This article contains minor spoilers for Fallout 4 amid its discussion of the awesome power to interrupt.
Fallout 4’s finest feature is surprisingly easy to miss, yet it deserves to be a fixture of any and every dialogue-heavy game. I’m talking about the rather unique way it lets you skip in-game dialogue. Sure, all but the most insistent creators let you speed through whatever “relevant” information an NPC is attempting to divulge, but there’s something truly magical about the way this post-apocalyptic action RPG handles this. It’s gratifying in its own right, but depending on your gaming history, it can be so much more.
Instead of just jumping to the next line of dialogue, there’s a one-in-four chance that your character will vocalize their displeasure at having all this information crammed into their ear holes. The button you choose to press also determines the tone of your objection, but since I discovered “B” corresponds to “grumbling contempt,” the others have remained neglected.
However, while ending a conversation with “asshole” or “blah blah blah” is fun, that’s only the tip of the exposition-skipping iceberg; sometimes, your character will utter a line specific to the NPC you’re talking to. It’s no secret that Preston Garvey is one of Fallout 4’s most irritating characters, not because he’s evil but because, once you join up with his band of Minutemen, he’ll dole out task after tedious task. So ending our interactions with “Minutemen, Jesus…” is an absolute joy.
Admittedly, I have installed the PC mod that raises the chance of a dialogue interrupt from 25% to 100%, but it’s so, so worth it. What makes these interrupts especially entertaining is that, while Fallout 4 still contains a healthy dose of humor, its central storyline is disappointingly po-faced. I’ve previously talked about how Fallout 4 just tells you to care, and voicing your disinterest is the perfect way of pushing back against that, some small but satisfying act of defiance.
It’s true that the NPCs don’t visibly react to your interjections, but in some ways that’s even better than openly being an asshole. If you try to derail a conversation, for example, by telling Sturges where he can put his fusion cell, Fallout 4 either puts the quest line on hold or assumes you’re going to assist anyway. Hitting B and calling him a “stupid grease jockey” keeps things rolling but still allows you to register your protest.
True, there are occasions when I’ve felt like a complete scumbag, like when I discovered Detective Nick Valentine was missing and mumbling “A secretary? God…” to his frantic assistant. She was just worried about her boss; she didn’t give two hoots about Shaun, the mewling, digital infant that was supposed to be my primary motivation. Whoops.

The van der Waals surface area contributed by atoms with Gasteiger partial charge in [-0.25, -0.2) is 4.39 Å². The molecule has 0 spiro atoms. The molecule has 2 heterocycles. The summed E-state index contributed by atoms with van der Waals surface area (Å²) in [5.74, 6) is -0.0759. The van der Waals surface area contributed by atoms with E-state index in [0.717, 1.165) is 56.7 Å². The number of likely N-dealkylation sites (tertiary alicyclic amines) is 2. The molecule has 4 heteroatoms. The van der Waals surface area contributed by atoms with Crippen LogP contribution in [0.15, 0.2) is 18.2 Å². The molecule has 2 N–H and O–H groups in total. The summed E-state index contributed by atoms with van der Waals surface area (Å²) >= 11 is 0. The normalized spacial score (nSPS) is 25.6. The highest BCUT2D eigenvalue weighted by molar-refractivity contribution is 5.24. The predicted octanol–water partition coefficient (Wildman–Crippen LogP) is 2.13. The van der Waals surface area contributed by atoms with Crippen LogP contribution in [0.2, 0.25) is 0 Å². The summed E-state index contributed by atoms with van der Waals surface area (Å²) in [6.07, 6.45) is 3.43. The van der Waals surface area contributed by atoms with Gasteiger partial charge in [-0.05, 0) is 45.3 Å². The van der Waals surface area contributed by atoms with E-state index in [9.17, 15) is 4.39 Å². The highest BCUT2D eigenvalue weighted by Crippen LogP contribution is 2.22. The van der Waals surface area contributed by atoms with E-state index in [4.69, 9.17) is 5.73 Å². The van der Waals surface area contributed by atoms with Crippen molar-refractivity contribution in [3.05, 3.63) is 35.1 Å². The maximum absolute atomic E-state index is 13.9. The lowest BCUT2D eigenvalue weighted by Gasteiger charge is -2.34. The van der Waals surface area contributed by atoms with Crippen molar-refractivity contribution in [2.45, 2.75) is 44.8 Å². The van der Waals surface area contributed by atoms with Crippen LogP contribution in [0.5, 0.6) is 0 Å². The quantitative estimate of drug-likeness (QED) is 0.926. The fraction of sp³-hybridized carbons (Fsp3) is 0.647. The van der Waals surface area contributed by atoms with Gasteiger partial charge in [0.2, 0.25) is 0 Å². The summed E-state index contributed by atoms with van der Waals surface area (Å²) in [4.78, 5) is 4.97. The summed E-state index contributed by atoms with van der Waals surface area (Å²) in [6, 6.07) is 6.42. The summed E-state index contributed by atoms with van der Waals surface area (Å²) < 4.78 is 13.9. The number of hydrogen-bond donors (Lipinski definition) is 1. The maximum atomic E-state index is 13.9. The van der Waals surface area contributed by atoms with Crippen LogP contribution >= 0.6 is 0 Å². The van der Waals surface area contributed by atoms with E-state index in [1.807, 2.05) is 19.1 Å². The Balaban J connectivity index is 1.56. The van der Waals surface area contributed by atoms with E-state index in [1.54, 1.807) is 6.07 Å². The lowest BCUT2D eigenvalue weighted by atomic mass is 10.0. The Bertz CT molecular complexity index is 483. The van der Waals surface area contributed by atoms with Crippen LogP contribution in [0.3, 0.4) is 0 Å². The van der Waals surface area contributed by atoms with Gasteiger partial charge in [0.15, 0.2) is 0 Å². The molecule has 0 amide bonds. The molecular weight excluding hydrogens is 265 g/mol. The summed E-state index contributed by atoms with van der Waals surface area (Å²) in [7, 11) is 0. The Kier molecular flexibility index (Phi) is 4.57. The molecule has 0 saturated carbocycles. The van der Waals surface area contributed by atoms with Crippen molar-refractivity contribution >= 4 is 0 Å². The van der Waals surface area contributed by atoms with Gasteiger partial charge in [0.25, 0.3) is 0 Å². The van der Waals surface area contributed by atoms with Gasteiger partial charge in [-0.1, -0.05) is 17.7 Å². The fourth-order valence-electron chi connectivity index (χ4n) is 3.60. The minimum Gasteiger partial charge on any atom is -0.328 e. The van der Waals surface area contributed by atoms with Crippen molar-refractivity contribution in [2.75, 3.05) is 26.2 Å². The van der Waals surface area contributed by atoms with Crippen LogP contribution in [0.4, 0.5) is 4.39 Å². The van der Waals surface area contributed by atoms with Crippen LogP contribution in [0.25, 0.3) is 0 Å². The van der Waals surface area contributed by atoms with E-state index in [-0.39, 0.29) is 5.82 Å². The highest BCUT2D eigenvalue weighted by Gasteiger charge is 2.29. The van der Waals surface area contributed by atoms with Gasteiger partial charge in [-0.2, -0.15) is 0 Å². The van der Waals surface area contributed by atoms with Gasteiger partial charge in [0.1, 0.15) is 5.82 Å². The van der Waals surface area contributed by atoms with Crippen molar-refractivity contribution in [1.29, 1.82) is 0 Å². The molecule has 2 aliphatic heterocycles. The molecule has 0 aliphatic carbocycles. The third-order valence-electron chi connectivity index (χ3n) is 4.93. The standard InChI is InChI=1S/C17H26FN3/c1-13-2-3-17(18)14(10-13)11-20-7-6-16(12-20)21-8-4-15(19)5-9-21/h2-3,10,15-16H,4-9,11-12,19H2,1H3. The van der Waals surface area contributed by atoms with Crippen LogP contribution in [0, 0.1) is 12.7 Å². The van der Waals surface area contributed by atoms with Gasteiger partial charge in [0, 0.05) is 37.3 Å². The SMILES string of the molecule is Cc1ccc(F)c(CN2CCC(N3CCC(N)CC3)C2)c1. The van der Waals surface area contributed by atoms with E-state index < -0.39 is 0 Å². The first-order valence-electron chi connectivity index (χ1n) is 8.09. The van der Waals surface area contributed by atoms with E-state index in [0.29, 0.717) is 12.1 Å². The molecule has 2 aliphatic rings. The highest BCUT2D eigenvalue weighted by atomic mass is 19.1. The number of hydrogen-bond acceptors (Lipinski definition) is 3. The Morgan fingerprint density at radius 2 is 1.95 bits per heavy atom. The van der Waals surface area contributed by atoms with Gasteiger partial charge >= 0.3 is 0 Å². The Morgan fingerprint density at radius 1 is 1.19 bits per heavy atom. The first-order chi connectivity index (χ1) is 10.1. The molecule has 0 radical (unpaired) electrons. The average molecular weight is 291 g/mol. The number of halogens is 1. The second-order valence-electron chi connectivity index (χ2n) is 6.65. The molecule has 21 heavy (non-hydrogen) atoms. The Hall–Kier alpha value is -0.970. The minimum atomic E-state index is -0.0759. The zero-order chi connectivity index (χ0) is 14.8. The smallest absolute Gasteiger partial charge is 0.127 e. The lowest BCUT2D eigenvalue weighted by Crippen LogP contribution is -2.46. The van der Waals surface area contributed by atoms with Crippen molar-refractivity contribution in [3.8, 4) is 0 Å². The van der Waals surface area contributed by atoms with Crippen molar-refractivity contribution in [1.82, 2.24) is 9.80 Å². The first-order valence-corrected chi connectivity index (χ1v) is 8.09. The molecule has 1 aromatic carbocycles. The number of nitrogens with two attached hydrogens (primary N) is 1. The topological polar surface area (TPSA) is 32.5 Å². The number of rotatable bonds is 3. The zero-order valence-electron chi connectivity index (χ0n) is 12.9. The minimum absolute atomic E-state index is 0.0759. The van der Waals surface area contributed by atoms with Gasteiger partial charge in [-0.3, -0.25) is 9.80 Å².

That’s not enough to stop me from hammering that button whenever I’m done reading a line of dialogue, though, or when I already know what an NPC is going to say. When Piper tries to push me further down the main questline, muttering “stupid reporter” feels really, really good. The one downside to Fallout 4’s interrupts is that, unlike primary dialogue, these interjections aren’t subtitled, so if you have hearing issues you’re disappointingly out of luck.
But Fallout 4’s interrupts go beyond showing your contempt for the game’s central quest and needy NPCs, as entertaining as that is. If you’ve played more than a couple of titles where exposition isn’t so much delivered as dumped on you like a truck pouring manure through your front window, it can be a very cathartic experience.
So in my head, I’m not just telling Preston Garvey where to get off; I’m getting payback for those ludicrously earnest conversations in Death Stranding and Resident Evil Village. And believe me, while I got a kick out of both of those titles, I’d pay good money to have Fallout 4’s interrupts added to either of them, Skyrim too. Imagine the joy of being able to “blah blah blah” your way through another lecture about Death Stranding’s Chiral network, mock Chris Redfield’s tiny, tiny head, or tell a Skyrim guard where they can shove their arrow.
Unfortunately, as much fun as it is, Fallout 4’s dialogue-skipping system seems to be a one-off. It wasn’t featured in any of the previous Fallout games, and it’s not present in Fallout 76, which is a real shame now that the game has actual NPCs. If I had my way it’d be a fixture of all future RPGs, though that would require a game to admit its lore was maybe a little bit too serious.
In the meantime, Preston Garvey has heard of another settlement that’s in trouble, and I may just have a few choice words before I lend a hand.